Right across from the feed lot they are cutting a field of Timothy.

This is a great smelling crop, normally, driving past something like this I would roll down the windows and inhale deeply. Sweet, country hay. Smells great. Since there are about 3,000 cows on the other side of the road, I just keep driving.

Back down into the New River Basin to cross Shit Creek again.


Up the bluff, past Danny Phillip's Cattle yard. Another 5,000 goddamned cattle.



Then we're here. Camacho's Place, established in 1946.


The place started out as a country store, but Maria Primera, being a tender hearted soul, began making tortas and burritos for the field hands and vaqueros. Word got out and folks started showing up for cooked food. It is pure Norteño cuisine. Poor people's, working people's food. It is wonderful stuff. The parking lot is always full. People start coming in at 7 a.m. and will eat steady until 9 p.m., except on Mondays (closed) and Sundays (they open after Mass, when ever after Mass happens)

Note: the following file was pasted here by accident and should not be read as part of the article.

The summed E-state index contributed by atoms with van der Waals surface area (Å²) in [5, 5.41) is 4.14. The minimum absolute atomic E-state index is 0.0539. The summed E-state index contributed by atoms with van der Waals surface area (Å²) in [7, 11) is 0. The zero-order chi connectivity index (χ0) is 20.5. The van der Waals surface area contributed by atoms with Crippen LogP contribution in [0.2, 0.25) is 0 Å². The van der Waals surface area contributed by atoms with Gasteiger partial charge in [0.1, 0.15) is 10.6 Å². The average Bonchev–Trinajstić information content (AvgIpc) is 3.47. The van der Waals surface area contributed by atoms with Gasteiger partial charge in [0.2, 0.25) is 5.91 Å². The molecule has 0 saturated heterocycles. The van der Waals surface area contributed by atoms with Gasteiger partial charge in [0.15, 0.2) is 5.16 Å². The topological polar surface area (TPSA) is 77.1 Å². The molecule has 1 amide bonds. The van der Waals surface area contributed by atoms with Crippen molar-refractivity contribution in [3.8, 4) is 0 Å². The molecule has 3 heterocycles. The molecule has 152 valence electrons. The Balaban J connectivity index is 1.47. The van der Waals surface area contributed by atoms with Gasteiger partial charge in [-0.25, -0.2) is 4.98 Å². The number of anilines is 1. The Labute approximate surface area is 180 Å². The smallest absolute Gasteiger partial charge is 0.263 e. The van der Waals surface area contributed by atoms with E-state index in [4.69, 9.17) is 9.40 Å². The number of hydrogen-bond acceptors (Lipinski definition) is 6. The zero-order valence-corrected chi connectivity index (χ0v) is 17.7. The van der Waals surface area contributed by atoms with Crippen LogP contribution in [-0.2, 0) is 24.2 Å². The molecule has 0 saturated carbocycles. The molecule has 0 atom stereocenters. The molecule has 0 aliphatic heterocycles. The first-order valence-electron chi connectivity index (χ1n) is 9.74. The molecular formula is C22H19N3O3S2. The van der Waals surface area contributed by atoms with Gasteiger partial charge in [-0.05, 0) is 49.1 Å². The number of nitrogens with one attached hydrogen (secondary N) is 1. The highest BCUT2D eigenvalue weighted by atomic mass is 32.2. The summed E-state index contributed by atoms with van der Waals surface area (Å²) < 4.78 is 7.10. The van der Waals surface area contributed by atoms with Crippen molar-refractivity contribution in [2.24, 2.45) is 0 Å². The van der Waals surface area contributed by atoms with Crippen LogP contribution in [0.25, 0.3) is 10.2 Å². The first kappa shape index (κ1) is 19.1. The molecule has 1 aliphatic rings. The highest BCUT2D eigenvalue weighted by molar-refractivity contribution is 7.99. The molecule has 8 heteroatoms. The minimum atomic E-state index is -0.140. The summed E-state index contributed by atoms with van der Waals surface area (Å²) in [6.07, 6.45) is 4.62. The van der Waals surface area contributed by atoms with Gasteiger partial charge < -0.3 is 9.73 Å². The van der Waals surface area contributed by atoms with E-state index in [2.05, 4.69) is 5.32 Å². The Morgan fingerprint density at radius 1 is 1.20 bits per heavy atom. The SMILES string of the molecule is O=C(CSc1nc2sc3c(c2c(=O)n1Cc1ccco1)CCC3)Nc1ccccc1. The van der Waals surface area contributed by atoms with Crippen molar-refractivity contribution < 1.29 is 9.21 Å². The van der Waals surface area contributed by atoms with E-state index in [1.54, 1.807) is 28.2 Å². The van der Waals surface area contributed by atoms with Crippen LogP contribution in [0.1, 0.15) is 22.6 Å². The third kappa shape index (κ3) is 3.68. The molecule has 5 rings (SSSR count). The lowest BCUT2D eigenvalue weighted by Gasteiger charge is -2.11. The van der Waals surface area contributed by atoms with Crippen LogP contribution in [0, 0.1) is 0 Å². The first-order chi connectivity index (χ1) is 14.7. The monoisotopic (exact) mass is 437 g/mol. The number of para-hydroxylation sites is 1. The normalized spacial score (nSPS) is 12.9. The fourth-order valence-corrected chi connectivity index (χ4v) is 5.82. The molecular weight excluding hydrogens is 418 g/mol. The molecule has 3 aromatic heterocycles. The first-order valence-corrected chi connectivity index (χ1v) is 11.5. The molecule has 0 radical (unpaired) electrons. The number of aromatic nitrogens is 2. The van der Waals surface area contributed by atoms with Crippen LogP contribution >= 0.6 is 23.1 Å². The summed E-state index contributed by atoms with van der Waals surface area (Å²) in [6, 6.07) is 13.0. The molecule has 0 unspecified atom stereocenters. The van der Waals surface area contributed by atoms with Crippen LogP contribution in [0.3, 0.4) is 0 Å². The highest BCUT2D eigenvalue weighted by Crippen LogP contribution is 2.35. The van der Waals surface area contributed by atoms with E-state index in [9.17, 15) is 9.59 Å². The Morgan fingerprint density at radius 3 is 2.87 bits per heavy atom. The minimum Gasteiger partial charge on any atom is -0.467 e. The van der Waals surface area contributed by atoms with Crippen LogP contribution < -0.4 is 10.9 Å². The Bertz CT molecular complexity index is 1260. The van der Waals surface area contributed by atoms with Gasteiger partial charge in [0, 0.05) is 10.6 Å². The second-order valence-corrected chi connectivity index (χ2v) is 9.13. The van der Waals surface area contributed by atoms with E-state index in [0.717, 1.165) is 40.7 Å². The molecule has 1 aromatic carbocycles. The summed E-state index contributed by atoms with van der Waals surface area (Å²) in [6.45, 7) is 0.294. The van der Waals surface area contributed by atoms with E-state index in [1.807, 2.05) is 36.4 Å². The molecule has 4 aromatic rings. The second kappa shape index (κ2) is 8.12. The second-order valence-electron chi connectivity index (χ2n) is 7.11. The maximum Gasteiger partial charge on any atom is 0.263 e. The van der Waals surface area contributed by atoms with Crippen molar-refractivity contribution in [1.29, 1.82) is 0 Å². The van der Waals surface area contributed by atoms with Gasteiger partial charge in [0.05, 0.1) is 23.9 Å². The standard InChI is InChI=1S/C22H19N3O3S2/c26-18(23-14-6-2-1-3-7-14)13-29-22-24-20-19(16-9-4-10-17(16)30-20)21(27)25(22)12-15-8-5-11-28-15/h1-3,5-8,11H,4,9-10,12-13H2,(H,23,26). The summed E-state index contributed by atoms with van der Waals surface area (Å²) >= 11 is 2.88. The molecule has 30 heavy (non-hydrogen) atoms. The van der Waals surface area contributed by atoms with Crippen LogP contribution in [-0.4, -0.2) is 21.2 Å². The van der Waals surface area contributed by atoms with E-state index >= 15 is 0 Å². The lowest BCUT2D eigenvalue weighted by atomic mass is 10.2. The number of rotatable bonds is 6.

That's the original counter from the store, those are the original reefer cases too. They still work.



That's the main dining area. Those dark brown beams are the main framing of the building, and the family houses. They started out as railroad ties, but when the Southern Pacific discontinued its runs to San Diego they left all this fine timber lying around and Tapio figured "Porque no?" There are ten consecutive years of Blue Angels portraits on the wall. It's a rite of passage for new members of the Angels to come here and taste real Mexican food.



I don't know if you can make out the headline but it's about how the Skipper of the Blue Angels was surprised by his crew. They flew from Pensacola to NAF El Centro, picked up his birthday lunch and flew back. Your tax dollars at work.



Here's the three generations who have owned and operated this fine restaurant. The fourth generation (and the third Maria) are here now.

The food comes and I drive the same road back. Once at home I spread out the goodies.